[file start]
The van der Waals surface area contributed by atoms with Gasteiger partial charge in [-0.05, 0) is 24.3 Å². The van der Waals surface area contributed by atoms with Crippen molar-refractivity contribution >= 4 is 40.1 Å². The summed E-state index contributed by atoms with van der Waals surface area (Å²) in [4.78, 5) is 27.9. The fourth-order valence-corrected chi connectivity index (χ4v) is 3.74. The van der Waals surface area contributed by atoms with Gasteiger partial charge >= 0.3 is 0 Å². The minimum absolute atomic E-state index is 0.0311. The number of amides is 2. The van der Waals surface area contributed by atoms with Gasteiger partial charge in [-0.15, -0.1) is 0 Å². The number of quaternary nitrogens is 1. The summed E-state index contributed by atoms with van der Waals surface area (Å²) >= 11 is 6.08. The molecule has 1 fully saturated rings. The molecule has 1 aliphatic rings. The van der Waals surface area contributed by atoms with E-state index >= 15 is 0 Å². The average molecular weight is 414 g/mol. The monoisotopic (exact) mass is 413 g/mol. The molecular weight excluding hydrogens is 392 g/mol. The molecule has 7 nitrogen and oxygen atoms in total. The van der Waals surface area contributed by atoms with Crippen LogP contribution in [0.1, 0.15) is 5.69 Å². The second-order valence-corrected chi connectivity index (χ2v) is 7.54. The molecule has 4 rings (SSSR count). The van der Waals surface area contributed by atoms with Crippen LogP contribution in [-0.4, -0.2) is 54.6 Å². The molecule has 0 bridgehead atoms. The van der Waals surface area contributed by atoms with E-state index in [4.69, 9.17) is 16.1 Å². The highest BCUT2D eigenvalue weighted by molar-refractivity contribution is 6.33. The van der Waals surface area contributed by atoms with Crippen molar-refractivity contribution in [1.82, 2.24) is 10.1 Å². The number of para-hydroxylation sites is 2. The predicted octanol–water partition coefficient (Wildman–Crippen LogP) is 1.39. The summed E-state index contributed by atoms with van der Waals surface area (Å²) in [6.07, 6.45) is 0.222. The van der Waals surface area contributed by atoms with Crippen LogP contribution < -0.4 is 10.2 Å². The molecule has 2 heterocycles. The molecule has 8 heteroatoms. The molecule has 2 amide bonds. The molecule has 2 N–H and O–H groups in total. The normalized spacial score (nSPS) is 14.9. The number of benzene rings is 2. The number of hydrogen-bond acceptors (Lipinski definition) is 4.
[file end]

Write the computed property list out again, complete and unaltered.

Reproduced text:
The van der Waals surface area contributed by atoms with Gasteiger partial charge in [-0.05, 0) is 24.3 Å². The van der Waals surface area contributed by atoms with Crippen molar-refractivity contribution >= 4 is 40.1 Å². The summed E-state index contributed by atoms with van der Waals surface area (Å²) in [4.78, 5) is 27.9. The fourth-order valence-corrected chi connectivity index (χ4v) is 3.74. The van der Waals surface area contributed by atoms with Gasteiger partial charge >= 0.3 is 0 Å². The minimum absolute atomic E-state index is 0.0311. The number of amides is 2. The van der Waals surface area contributed by atoms with Gasteiger partial charge in [-0.15, -0.1) is 0 Å². The number of quaternary nitrogens is 1. The summed E-state index contributed by atoms with van der Waals surface area (Å²) >= 11 is 6.08. The molecule has 1 fully saturated rings. The molecule has 1 aliphatic rings. The van der Waals surface area contributed by atoms with E-state index >= 15 is 0 Å². The average molecular weight is 414 g/mol. The monoisotopic (exact) mass is 413 g/mol. The molecular weight excluding hydrogens is 392 g/mol. The molecule has 7 nitrogen and oxygen atoms in total. The van der Waals surface area contributed by atoms with Crippen LogP contribution in [0.1, 0.15) is 5.69 Å². The second-order valence-corrected chi connectivity index (χ2v) is 7.54. The molecule has 4 rings (SSSR count). The van der Waals surface area contributed by atoms with Crippen LogP contribution in [-0.4, -0.2) is 54.6 Å². The molecule has 0 bridgehead atoms. The van der Waals surface area contributed by atoms with E-state index in [4.69, 9.17) is 16.1 Å². The highest BCUT2D eigenvalue weighted by molar-refractivity contribution is 6.33. The van der Waals surface area contributed by atoms with Crippen molar-refractivity contribution in [1.82, 2.24) is 10.1 Å². The number of para-hydroxylation sites is 2. The predicted octanol–water partition coefficient (Wildman–Crippen LogP) is 1.39. The summed E-state index contributed by atoms with van der Waals surface area (Å²) in [6.07, 6.45) is 0.222. The van der Waals surface area contributed by atoms with Crippen LogP contribution < -0.4 is 10.2 Å². The molecule has 2 heterocycles. The molecule has 8 heteroatoms. The molecule has 2 amide bonds. The molecule has 2 N–H and O–H groups in total. The normalized spacial score (nSPS) is 14.9. The number of benzene rings is 2. The number of hydrogen-bond acceptors (Lipinski definition) is 4.